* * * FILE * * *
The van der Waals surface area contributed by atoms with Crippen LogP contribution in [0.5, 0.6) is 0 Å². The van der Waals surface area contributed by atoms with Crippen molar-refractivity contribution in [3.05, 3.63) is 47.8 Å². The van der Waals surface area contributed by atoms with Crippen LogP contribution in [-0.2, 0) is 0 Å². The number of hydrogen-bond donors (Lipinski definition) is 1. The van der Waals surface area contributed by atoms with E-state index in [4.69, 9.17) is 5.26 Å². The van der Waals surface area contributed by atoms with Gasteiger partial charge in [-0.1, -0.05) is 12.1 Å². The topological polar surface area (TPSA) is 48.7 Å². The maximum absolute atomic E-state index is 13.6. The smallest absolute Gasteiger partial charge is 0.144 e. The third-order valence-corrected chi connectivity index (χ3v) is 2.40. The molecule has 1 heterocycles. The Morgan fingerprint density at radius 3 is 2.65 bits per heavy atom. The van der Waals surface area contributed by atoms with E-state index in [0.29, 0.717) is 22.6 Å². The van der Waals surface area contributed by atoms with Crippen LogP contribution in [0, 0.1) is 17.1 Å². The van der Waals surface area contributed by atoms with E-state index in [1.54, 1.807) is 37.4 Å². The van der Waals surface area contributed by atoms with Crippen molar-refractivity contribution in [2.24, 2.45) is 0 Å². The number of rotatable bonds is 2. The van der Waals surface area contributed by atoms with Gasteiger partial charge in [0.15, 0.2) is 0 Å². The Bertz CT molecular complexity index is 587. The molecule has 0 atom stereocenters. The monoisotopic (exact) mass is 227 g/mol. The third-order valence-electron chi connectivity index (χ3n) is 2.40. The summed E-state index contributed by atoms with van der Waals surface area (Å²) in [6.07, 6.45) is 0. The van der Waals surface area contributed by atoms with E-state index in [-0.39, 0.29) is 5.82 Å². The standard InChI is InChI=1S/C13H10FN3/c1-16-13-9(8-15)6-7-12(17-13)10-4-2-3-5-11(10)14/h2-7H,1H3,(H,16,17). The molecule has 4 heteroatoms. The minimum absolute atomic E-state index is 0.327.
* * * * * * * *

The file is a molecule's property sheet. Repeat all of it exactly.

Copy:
The van der Waals surface area contributed by atoms with Crippen LogP contribution in [0.5, 0.6) is 0 Å². The van der Waals surface area contributed by atoms with Crippen molar-refractivity contribution in [3.05, 3.63) is 47.8 Å². The van der Waals surface area contributed by atoms with Crippen LogP contribution in [-0.2, 0) is 0 Å². The number of hydrogen-bond donors (Lipinski definition) is 1. The van der Waals surface area contributed by atoms with E-state index in [4.69, 9.17) is 5.26 Å². The van der Waals surface area contributed by atoms with Gasteiger partial charge in [-0.1, -0.05) is 12.1 Å². The topological polar surface area (TPSA) is 48.7 Å². The maximum absolute atomic E-state index is 13.6. The smallest absolute Gasteiger partial charge is 0.144 e. The third-order valence-corrected chi connectivity index (χ3v) is 2.40. The molecule has 1 heterocycles. The Morgan fingerprint density at radius 3 is 2.65 bits per heavy atom. The van der Waals surface area contributed by atoms with E-state index in [0.29, 0.717) is 22.6 Å². The van der Waals surface area contributed by atoms with Crippen LogP contribution in [0, 0.1) is 17.1 Å². The van der Waals surface area contributed by atoms with E-state index in [1.54, 1.807) is 37.4 Å². The van der Waals surface area contributed by atoms with Crippen molar-refractivity contribution in [2.24, 2.45) is 0 Å². The number of rotatable bonds is 2. The van der Waals surface area contributed by atoms with Gasteiger partial charge in [0.15, 0.2) is 0 Å². The Bertz CT molecular complexity index is 587. The molecule has 0 atom stereocenters. The monoisotopic (exact) mass is 227 g/mol. The third-order valence-electron chi connectivity index (χ3n) is 2.40. The summed E-state index contributed by atoms with van der Waals surface area (Å²) in [6.07, 6.45) is 0. The van der Waals surface area contributed by atoms with E-state index in [-0.39, 0.29) is 5.82 Å². The standard InChI is InChI=1S/C13H10FN3/c1-16-13-9(8-15)6-7-12(17-13)10-4-2-3-5-11(10)14/h2-7H,1H3,(H,16,17). The molecule has 4 heteroatoms. The minimum absolute atomic E-state index is 0.327.